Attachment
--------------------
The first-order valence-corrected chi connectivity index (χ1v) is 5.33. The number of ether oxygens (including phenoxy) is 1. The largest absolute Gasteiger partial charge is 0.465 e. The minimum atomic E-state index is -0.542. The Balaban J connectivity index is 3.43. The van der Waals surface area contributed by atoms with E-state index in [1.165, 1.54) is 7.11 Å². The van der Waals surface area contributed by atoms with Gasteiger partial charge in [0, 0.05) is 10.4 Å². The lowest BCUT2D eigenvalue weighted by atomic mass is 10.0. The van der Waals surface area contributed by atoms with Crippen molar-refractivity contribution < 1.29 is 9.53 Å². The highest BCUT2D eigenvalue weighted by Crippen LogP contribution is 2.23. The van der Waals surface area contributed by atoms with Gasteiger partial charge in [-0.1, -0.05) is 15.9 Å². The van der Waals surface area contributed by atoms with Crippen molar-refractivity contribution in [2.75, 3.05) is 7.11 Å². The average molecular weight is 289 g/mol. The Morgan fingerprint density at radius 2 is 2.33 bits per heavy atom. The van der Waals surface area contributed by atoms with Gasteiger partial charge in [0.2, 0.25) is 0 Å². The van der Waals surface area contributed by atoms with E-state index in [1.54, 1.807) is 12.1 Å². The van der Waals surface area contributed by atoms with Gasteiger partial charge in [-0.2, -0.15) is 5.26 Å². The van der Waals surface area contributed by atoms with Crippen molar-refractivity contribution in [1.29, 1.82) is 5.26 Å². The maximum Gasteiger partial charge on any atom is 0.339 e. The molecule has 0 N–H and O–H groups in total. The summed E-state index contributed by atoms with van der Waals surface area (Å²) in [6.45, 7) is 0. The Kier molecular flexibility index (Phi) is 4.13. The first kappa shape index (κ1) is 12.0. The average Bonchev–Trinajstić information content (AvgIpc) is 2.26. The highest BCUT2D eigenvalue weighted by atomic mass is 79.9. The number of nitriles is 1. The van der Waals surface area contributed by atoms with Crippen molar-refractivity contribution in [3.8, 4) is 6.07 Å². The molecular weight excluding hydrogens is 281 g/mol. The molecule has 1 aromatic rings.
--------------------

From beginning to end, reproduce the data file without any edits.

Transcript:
The first-order valence-corrected chi connectivity index (χ1v) is 5.33. The number of ether oxygens (including phenoxy) is 1. The largest absolute Gasteiger partial charge is 0.465 e. The minimum atomic E-state index is -0.542. The Balaban J connectivity index is 3.43. The van der Waals surface area contributed by atoms with E-state index in [1.165, 1.54) is 7.11 Å². The van der Waals surface area contributed by atoms with Gasteiger partial charge in [0, 0.05) is 10.4 Å². The lowest BCUT2D eigenvalue weighted by atomic mass is 10.0. The van der Waals surface area contributed by atoms with Crippen molar-refractivity contribution < 1.29 is 9.53 Å². The highest BCUT2D eigenvalue weighted by Crippen LogP contribution is 2.23. The van der Waals surface area contributed by atoms with Gasteiger partial charge in [-0.1, -0.05) is 15.9 Å². The van der Waals surface area contributed by atoms with Crippen molar-refractivity contribution in [2.75, 3.05) is 7.11 Å². The average molecular weight is 289 g/mol. The Morgan fingerprint density at radius 2 is 2.33 bits per heavy atom. The van der Waals surface area contributed by atoms with Gasteiger partial charge in [0.2, 0.25) is 0 Å². The van der Waals surface area contributed by atoms with E-state index in [1.54, 1.807) is 12.1 Å². The van der Waals surface area contributed by atoms with Gasteiger partial charge in [-0.2, -0.15) is 5.26 Å². The van der Waals surface area contributed by atoms with Crippen molar-refractivity contribution in [1.29, 1.82) is 5.26 Å². The maximum Gasteiger partial charge on any atom is 0.339 e. The molecule has 0 N–H and O–H groups in total. The summed E-state index contributed by atoms with van der Waals surface area (Å²) in [6.45, 7) is 0. The Kier molecular flexibility index (Phi) is 4.13. The first kappa shape index (κ1) is 12.0. The average Bonchev–Trinajstić information content (AvgIpc) is 2.26. The highest BCUT2D eigenvalue weighted by atomic mass is 79.9. The number of nitriles is 1. The van der Waals surface area contributed by atoms with Crippen molar-refractivity contribution in [3.8, 4) is 6.07 Å². The molecular weight excluding hydrogens is 281 g/mol. The molecule has 1 aromatic rings.